I want to consider Part 2 of Schedule 2, which amends the Act we passed last September and, as I understand it, permits the Minister, by order, to continue the banks’ guarantee essentially for as long as he sees fit. I have heard Deputy Bruton refer to selective extensions only and to the Taoiseach’s qualification of this on the Order of Business or during Leaders’ Questions. I would like to hear the Minister explain how the extensions are qualified and limited because it seems that so long as he is of the opinion that it is in the public interest that such assistance be continued and that circumstances warrant his doing so, he can make orders indefinitely.
This is such a major matter that I do not believe any greater one will come before the House unless some nation declares war on us. We believed some €440 billion in liabilities was guaranteed until 29 September 2010 but the Minister is now taking power unto himself, and by order, to extend this period when and if he sees fit. The criteria laid down in section 6(3A) and so forth are not really very onerous. Given how we interpreted the legislation so far, we can predict the Minister will extend the timeframe.
The Taoiseach made a reasonable point today when he said there are borrowing opportunities in the marketplace of which he would not be able to take advantage were the date restricted to 29 September 2010. However, the blanket power is excessive. The least one can say is that this House ought to have been given the opportunity to scrutinise the Bill at leisure and hear the Minister’s arguments. We are not being given that opportunity.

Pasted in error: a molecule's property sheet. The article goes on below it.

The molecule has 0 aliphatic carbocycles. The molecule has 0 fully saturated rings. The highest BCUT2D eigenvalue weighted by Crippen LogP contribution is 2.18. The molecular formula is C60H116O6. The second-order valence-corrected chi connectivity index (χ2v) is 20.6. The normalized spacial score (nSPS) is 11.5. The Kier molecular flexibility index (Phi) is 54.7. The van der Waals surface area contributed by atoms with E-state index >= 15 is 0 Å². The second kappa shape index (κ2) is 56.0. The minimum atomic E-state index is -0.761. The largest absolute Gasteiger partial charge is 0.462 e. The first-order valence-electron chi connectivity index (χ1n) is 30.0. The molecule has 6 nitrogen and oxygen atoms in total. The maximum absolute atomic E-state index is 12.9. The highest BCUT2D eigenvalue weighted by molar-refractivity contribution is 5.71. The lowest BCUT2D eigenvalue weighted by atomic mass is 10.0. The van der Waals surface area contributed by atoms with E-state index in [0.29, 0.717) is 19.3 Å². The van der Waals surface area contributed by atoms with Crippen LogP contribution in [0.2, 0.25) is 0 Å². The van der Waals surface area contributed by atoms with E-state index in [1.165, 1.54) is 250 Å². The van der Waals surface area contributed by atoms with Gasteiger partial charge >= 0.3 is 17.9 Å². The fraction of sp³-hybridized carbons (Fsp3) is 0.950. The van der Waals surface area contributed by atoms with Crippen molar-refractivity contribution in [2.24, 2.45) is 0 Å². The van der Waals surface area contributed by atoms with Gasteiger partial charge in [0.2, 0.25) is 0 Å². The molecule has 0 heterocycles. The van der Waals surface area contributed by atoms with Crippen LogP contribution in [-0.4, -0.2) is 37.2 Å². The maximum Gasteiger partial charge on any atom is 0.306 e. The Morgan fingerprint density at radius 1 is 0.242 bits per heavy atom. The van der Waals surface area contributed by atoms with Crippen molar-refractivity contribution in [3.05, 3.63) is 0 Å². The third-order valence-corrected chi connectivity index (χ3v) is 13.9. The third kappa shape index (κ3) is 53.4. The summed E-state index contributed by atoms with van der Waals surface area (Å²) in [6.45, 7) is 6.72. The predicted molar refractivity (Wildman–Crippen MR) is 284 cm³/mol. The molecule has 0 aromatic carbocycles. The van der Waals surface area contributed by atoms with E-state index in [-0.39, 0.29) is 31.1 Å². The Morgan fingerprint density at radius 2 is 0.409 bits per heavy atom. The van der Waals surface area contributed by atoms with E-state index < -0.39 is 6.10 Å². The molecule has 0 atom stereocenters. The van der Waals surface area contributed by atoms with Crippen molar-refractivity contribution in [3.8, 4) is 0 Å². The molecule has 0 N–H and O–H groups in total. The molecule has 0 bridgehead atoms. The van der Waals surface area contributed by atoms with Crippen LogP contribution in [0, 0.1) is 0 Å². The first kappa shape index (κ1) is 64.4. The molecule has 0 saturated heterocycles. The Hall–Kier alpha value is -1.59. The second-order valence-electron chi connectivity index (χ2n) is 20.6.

I do not claim to have the knowledge of Deputies Burton and Bruton on this measure and have quite a heavy legislative burden of my own as part of my spokesmanship, but I am one of a number of Deputies who believe we are taking a momentous decision that will affect future generations. The Deputies would like to believe they could be reasonably assured, following debate in the Oireachtas, that they are going broadly in the right direction and have discharged their duty. We cannot discharge our duty in the time provided or in the manner proposed, regardless of whatever excuse will be presented on 29 September 2010.
While it is very easy to talk on the Opposition side of the House, I understand the dilemma that may well have arisen on that fateful night when the two chief executives told the Minister for Finance and Taoiseach the house of cards was to come down in the morning and that the banking system would collapse if it were not guaranteed. It is like the case of a bomb disposal expert faced with cutting a red or blue wire in the knowledge that making the incorrect decision will have disastrous consequences. I understand this but cannot understand today, on 23 June 2009, the pressure not to permit the House to scrutinise this legislation Stage by Stage, as was intended when the legislative process was put in place. I worry about this enormously.
As Deputy Burton stated, we saw a piece of the jigsaw last week and are to see another next week and we do not know when we will see the National Asset Management Agency Bill. I am told there are developers working feverishly at present to strip out the not-so-risky bad loans and place them with institutions whose headquarters are outside the State and not covered for the purposes of this legislation, such that by the time the National Asset Management Agency becomes operable, we will be left with the more long-term liabilities or useless or less valuable assets.